# What are the implications of considering infinite first derivatives in circuits?

• mcastillo356
In summary: I in a coil?I'm not sure what your question is?In summary, the current increases steadily, the e.m.f opposing to that increase. The battery makes a work against emf of the coil; at the end, the current achieves it's final value.
mcastillo356
Gold Member
Hi
I've attached the image of the circuit. My first thought before connecting it: if I connect it, I must consider the fact that current cannot circulate suddenly, because a sudden change in the amount of current should imply an infinite value in $$\dfrac{\Delta{I}}{\Delta{t}}$$, and a infinite e.m.f. Instead, the current increases steadily, the e.m.f opposing to that increase. The battery makes a work against emf of the coil; at the end, the current achieves it's final value. The work required to establish a current $$I$$ in a coil is $$\dfrac{1}{2}LI^2$$.
Which are the maths beside $$\dfrac{\Delta{I}}{\Delta{t}}=\infty$$?

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I'm not sure what your question is?

The equations for this circuit are the Kirchoff Voltage Law, the voltage across the inductor and the resistor must add up to the battery voltage (after the switch is closed). These voltages can be expressed as a function of the current flowing around the circuit, which is the same for all components.

So: E = L⋅(di/dt) + i⋅R after the switch is closed. Normal initial conditions are i(0) = 0.

di/dt is essentailly the same as Δi/Δt when the Δ is very small.

etotheipi, mcastillo356, vanhees71 and 1 other person
Sorry, I think I've used the wrong notation, and the wrong question: Why does point out $$\dfrac{\Delta{I}}{\Delta{t}}\rightarrow{+\infty}$$ if nothing worked as you mention?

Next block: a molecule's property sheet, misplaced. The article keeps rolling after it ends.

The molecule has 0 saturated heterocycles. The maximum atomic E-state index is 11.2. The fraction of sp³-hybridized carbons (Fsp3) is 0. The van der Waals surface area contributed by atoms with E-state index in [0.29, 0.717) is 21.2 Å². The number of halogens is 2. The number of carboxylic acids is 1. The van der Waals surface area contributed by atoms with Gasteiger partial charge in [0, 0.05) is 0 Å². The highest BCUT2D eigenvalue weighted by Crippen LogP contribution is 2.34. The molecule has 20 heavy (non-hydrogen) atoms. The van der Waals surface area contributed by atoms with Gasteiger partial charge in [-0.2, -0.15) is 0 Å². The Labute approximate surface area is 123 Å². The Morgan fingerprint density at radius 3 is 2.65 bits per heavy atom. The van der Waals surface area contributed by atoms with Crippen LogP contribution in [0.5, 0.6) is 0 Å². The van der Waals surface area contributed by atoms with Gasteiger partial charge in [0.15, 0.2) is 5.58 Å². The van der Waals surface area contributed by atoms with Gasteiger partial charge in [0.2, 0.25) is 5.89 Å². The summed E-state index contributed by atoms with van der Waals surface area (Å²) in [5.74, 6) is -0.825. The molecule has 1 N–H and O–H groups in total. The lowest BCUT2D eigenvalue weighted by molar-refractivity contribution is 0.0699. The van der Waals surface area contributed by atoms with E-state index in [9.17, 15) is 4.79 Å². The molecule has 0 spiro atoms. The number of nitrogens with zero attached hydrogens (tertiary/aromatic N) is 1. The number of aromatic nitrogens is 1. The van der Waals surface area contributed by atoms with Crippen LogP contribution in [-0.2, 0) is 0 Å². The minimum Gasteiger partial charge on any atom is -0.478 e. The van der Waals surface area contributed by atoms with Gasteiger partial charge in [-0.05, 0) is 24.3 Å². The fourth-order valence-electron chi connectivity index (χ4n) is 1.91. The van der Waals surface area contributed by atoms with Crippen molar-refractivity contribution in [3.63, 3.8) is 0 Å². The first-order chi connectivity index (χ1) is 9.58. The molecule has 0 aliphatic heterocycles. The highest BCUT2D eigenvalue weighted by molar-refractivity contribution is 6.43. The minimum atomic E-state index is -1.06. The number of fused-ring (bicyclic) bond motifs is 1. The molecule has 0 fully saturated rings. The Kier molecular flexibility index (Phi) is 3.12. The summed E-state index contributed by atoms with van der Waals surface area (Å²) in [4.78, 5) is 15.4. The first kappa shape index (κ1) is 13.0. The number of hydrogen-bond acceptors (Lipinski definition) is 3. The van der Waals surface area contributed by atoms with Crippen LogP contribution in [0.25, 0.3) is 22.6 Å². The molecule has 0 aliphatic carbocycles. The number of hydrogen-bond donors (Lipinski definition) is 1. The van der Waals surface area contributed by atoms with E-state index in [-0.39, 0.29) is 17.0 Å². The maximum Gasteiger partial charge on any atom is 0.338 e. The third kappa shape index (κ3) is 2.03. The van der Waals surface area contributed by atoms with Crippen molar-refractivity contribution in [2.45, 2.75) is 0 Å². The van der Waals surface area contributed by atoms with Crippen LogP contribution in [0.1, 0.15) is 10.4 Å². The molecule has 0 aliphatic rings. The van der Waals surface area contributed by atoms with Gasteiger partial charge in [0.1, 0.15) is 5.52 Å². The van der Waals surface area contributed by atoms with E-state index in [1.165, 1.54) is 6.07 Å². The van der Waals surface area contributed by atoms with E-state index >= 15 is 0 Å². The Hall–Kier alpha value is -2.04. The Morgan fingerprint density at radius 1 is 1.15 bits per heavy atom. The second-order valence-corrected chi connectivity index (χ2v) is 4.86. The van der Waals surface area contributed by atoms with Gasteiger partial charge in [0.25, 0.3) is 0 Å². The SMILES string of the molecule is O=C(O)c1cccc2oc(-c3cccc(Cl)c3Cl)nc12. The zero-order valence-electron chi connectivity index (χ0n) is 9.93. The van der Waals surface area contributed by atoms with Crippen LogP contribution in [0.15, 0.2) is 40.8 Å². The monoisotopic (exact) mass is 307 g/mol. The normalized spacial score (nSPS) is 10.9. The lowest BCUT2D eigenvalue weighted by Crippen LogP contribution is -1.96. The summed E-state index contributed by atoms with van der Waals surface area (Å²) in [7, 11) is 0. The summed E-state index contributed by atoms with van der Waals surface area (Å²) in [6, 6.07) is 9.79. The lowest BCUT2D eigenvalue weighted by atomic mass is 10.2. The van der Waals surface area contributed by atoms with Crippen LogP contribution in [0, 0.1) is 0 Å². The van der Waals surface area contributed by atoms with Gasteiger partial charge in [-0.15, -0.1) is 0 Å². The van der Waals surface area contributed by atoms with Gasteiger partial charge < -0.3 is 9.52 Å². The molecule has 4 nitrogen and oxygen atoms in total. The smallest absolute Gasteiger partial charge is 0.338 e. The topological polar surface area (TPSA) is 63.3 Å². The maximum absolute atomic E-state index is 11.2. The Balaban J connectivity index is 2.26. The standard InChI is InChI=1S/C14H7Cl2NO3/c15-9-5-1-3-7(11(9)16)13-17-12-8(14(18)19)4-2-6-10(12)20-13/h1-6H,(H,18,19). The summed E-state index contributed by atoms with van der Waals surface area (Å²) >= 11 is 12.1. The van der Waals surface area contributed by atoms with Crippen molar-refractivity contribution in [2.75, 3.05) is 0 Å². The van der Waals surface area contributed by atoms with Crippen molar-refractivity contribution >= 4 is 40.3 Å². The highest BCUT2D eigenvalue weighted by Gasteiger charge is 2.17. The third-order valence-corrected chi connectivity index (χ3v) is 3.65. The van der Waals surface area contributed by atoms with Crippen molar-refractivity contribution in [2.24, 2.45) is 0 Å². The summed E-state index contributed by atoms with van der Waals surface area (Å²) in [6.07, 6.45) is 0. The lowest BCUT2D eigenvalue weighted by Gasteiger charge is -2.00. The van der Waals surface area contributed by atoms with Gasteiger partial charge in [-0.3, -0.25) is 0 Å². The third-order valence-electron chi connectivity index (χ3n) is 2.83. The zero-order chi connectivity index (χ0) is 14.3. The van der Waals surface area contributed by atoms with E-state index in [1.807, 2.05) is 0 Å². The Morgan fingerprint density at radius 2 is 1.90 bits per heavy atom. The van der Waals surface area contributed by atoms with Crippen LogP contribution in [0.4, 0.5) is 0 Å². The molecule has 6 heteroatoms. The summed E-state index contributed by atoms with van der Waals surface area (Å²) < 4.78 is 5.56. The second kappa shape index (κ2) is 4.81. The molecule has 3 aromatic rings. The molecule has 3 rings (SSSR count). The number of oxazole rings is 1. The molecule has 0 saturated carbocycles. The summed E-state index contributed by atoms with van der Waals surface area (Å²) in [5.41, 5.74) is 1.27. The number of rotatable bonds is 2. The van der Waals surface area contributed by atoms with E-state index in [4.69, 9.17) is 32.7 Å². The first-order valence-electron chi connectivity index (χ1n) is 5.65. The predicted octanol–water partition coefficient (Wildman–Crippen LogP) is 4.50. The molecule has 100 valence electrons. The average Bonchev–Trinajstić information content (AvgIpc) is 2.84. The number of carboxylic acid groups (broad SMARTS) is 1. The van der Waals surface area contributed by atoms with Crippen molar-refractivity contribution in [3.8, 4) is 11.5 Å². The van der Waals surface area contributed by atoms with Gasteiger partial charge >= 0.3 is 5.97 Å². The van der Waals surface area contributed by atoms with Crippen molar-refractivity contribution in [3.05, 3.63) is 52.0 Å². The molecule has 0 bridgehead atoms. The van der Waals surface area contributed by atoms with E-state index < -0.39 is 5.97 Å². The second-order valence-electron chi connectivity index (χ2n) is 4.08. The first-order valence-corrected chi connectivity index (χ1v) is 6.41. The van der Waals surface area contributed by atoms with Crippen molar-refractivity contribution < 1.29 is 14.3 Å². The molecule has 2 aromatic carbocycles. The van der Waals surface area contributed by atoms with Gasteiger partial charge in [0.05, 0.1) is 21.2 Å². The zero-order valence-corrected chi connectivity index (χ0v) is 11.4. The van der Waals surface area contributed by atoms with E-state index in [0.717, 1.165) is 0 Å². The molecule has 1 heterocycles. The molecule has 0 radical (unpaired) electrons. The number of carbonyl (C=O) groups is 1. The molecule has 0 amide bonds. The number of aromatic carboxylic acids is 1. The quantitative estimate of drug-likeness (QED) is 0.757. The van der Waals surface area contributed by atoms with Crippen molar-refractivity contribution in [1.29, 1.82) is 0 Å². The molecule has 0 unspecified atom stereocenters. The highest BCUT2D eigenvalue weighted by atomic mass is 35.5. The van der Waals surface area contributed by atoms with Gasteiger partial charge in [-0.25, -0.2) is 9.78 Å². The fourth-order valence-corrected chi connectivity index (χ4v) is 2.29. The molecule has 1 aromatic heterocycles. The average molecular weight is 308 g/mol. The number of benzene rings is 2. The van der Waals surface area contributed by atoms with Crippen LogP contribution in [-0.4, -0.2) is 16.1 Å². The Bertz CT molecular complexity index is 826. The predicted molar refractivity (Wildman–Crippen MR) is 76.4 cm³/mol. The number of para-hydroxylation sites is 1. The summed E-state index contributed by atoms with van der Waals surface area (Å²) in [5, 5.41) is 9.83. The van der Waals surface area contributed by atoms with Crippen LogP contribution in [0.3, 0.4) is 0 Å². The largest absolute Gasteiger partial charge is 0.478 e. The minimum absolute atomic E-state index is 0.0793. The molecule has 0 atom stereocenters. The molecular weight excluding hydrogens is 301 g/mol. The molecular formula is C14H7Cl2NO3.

Hum... I'm not sure why it says that.

The Inductor voltage Vl = L⋅(Δi/Δt). If Δi/Δt → ∞, then Vl → ∞. Theoretically this could happen if there was current flowing and you opened the switch. I guess their point is that the inductor current can't change instantly because that would require an infinite voltage, which is true.

BTW, mathematically this is the same thing as saying the voltage on a perfect capacitor can't change instantly because it would require infinite current.

This is the fundamental nature of these circuit elements.

edit: It's also similar to saying you can't stop a moving object instantly because that would require infinite force.

mcastillo356 and cnh1995
DaveE said:
Hum... I'm not sure why it says that.

Theoretically this could happen if there was current flowing and you opened the switch.
Not if you model the switch as some sort of capacitor with variable capacitance. Then the circuit essentially becomes an RLC circuit that passes from overdamped phase to underdamped and it will finally do exponentially decaying oscillations of the current. $$\frac{dI}{dt}$$ will not become infinite though it might become very large.

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etotheipi, mcastillo356 and vanhees71
hmm,...I think this way
$$\displaystyle\lim_{\Delta{t}\rightarrow{0}}\Bigg(\dfrac{\Delta{I}}{\Delta{t}}\Bigg)=\displaystyle\lim_{\Delta{t}\rightarrow{0}}\Bigg(\dfrac{I_f-0}{\Delta{t}}\Bigg)=\infty$$

mcastillo356 said:
hmm,...I think this way
$$\displaystyle\lim_{\Delta{t}\rightarrow{0}}\Bigg(\dfrac{\Delta{I}}{\Delta{t}}\Bigg)=\displaystyle\lim_{\Delta{t}\rightarrow{0}}\Bigg(\dfrac{I_f-0}{\Delta{t}}\Bigg)=\infty$$
I don't know what ##I_f## is. But your question has more to do with calculus than with electric circuits. How can ##\frac{dI}{dt}## be finite as ##\Delta{t}## approaches zero?

We don't know your background. Have you studied calculus?

Delta2 and mcastillo356
Yes, I studied, but a long time ago. This year I've got to study it again if I want to pass the exam to access grade in maths by the spanish Uned (National University of at Distance Education). The topics are Maths, Physics, English, Spanish, and Literature. My poor background is to have read the books. The exams are in july, due to covid-19

mcastillo356 said: